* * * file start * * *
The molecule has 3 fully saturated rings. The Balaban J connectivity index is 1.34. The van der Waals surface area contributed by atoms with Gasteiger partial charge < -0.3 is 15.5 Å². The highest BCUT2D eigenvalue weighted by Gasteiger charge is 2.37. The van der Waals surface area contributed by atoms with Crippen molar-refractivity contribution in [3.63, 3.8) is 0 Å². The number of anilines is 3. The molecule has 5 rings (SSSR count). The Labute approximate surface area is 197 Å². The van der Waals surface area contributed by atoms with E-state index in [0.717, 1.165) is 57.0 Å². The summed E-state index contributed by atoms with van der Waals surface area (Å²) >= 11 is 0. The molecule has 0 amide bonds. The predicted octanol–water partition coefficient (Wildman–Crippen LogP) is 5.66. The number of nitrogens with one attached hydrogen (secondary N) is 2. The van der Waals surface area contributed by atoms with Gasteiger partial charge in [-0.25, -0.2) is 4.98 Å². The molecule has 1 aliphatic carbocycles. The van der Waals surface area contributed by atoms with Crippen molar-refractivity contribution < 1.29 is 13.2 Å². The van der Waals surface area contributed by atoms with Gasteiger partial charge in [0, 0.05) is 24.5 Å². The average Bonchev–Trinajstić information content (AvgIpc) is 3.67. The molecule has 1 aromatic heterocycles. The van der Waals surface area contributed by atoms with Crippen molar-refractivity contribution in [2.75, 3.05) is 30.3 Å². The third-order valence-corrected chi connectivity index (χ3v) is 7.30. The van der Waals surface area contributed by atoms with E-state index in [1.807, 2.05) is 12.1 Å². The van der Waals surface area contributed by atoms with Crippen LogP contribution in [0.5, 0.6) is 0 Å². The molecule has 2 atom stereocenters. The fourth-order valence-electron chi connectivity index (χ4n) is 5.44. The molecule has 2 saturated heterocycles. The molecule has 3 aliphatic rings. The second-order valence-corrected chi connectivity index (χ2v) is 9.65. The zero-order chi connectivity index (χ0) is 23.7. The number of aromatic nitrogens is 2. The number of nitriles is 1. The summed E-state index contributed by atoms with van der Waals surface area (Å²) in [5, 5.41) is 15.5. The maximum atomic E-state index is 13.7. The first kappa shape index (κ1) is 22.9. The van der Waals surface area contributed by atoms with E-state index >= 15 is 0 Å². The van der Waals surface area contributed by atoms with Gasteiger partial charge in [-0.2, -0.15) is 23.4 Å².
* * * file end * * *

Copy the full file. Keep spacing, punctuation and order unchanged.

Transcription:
The molecule has 3 fully saturated rings. The Balaban J connectivity index is 1.34. The van der Waals surface area contributed by atoms with Gasteiger partial charge < -0.3 is 15.5 Å². The highest BCUT2D eigenvalue weighted by Gasteiger charge is 2.37. The van der Waals surface area contributed by atoms with Crippen molar-refractivity contribution in [3.63, 3.8) is 0 Å². The number of anilines is 3. The molecule has 5 rings (SSSR count). The Labute approximate surface area is 197 Å². The van der Waals surface area contributed by atoms with E-state index in [0.717, 1.165) is 57.0 Å². The summed E-state index contributed by atoms with van der Waals surface area (Å²) >= 11 is 0. The molecule has 0 amide bonds. The predicted octanol–water partition coefficient (Wildman–Crippen LogP) is 5.66. The number of nitrogens with one attached hydrogen (secondary N) is 2. The van der Waals surface area contributed by atoms with Gasteiger partial charge in [-0.25, -0.2) is 4.98 Å². The molecule has 1 aliphatic carbocycles. The van der Waals surface area contributed by atoms with Crippen molar-refractivity contribution < 1.29 is 13.2 Å². The van der Waals surface area contributed by atoms with Gasteiger partial charge in [0, 0.05) is 24.5 Å². The average Bonchev–Trinajstić information content (AvgIpc) is 3.67. The molecule has 1 aromatic heterocycles. The van der Waals surface area contributed by atoms with Crippen molar-refractivity contribution in [2.75, 3.05) is 30.3 Å². The third-order valence-corrected chi connectivity index (χ3v) is 7.30. The van der Waals surface area contributed by atoms with E-state index in [1.807, 2.05) is 12.1 Å². The van der Waals surface area contributed by atoms with Crippen LogP contribution in [0.5, 0.6) is 0 Å². The molecule has 2 atom stereocenters. The fourth-order valence-electron chi connectivity index (χ4n) is 5.44. The molecule has 2 saturated heterocycles. The molecule has 3 aliphatic rings. The second-order valence-corrected chi connectivity index (χ2v) is 9.65. The zero-order chi connectivity index (χ0) is 23.7. The number of aromatic nitrogens is 2. The number of nitriles is 1. The summed E-state index contributed by atoms with van der Waals surface area (Å²) in [5, 5.41) is 15.5. The maximum atomic E-state index is 13.7. The first kappa shape index (κ1) is 22.9. The van der Waals surface area contributed by atoms with E-state index >= 15 is 0 Å². The van der Waals surface area contributed by atoms with Gasteiger partial charge in [-0.2, -0.15) is 23.4 Å².